I try my very best to make sure that there are no binders out, no file folders, grocery lists, etc. because Kalista will try to nip at paper even if she only sees a sliver. It’s like she can sniff the paper out or something.
Any time your cat approaches a piece of paper to try to tear or rip it, I would recommend clapping to scare them off.
I would avoid yelling or physically scolding your cat as this can traumatize the cat and make them feel like you’re cross with them. Yelling or physically scolding your cat can also leave the cat fairly traumatized and may cause the cat to start avoiding you altogether, which why it is best to choose a sound/training tactic that the cat does not associate to you.
Things like blow horns, or spray bottles are sometimes recommended, though I’m not a massive fan of either.
I’ve used spray bottles in the past when trying to train my cats out of extremely naughty behaviour, such as jumping on kitchen counters and the stove. For less “serious” things like tearing up a paper, I choose training sounds like “uh-uh,” or as mentioned, I clap reasonably loudly.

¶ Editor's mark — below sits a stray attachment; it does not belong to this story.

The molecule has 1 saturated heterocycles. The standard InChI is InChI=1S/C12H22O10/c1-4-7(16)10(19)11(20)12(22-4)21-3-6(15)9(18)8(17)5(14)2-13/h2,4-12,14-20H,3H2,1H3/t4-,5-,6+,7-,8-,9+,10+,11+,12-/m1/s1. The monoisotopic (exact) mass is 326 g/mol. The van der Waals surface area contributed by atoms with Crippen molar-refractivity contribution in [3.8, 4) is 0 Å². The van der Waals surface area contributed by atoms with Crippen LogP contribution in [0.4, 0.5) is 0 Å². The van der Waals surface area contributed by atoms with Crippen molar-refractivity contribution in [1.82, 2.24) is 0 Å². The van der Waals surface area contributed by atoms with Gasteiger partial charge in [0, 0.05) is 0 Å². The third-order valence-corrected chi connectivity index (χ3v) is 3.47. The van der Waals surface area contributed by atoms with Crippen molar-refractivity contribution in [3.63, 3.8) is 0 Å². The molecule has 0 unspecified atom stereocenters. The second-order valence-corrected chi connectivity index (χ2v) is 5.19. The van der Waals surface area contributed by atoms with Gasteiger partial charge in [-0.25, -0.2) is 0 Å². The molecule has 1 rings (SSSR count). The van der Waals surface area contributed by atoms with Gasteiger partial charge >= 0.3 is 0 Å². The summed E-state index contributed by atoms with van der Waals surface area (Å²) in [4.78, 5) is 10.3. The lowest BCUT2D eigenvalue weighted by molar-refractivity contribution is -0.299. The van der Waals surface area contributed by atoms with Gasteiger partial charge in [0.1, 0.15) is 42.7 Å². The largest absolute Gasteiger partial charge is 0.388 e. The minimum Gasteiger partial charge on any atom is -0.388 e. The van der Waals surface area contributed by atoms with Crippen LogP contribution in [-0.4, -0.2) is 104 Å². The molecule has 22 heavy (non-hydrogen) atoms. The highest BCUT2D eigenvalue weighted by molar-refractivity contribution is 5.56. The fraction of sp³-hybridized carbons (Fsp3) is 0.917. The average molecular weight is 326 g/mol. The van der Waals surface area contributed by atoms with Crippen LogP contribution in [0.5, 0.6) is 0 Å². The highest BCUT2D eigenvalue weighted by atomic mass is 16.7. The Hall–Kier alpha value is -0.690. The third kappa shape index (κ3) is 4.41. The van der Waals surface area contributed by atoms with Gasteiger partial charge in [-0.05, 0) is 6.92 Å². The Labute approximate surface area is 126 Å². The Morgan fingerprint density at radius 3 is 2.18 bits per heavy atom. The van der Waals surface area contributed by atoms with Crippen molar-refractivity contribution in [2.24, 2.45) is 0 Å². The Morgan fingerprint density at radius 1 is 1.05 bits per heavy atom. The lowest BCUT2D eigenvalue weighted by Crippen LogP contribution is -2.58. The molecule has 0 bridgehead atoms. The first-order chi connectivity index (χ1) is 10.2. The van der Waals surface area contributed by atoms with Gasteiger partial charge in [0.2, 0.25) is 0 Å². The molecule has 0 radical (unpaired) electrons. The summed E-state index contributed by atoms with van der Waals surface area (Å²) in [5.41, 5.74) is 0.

My only concern with blow horns is how deafening and frightening they can be.
Since we already know that Kalista is a delicate, scaredy-cat, we know obnoxiously loud noises will cause her to want to hide and not come out for some time. So save this tactic if the behaviour continues with no end in sight.
So while tearing up paper and chewing on paper can be an annoying habit that cats develop, there are usually some clear reasons your cat is doing it.
If you are ever concerned that your cat is chewing on foreign objects because they have a nutritional deficiency or have a dental disease it is important to take your cat to the vet to get some tests done.
It can be very serious if your cat swallows enough paper to obstruct their digestive tract, often leading to the need for surgery.
So pet parents, I’m curious, does your cat chew on paper? Does your cat just tear the paper apart? How did you try to get them to stop? Let me know in the comments below!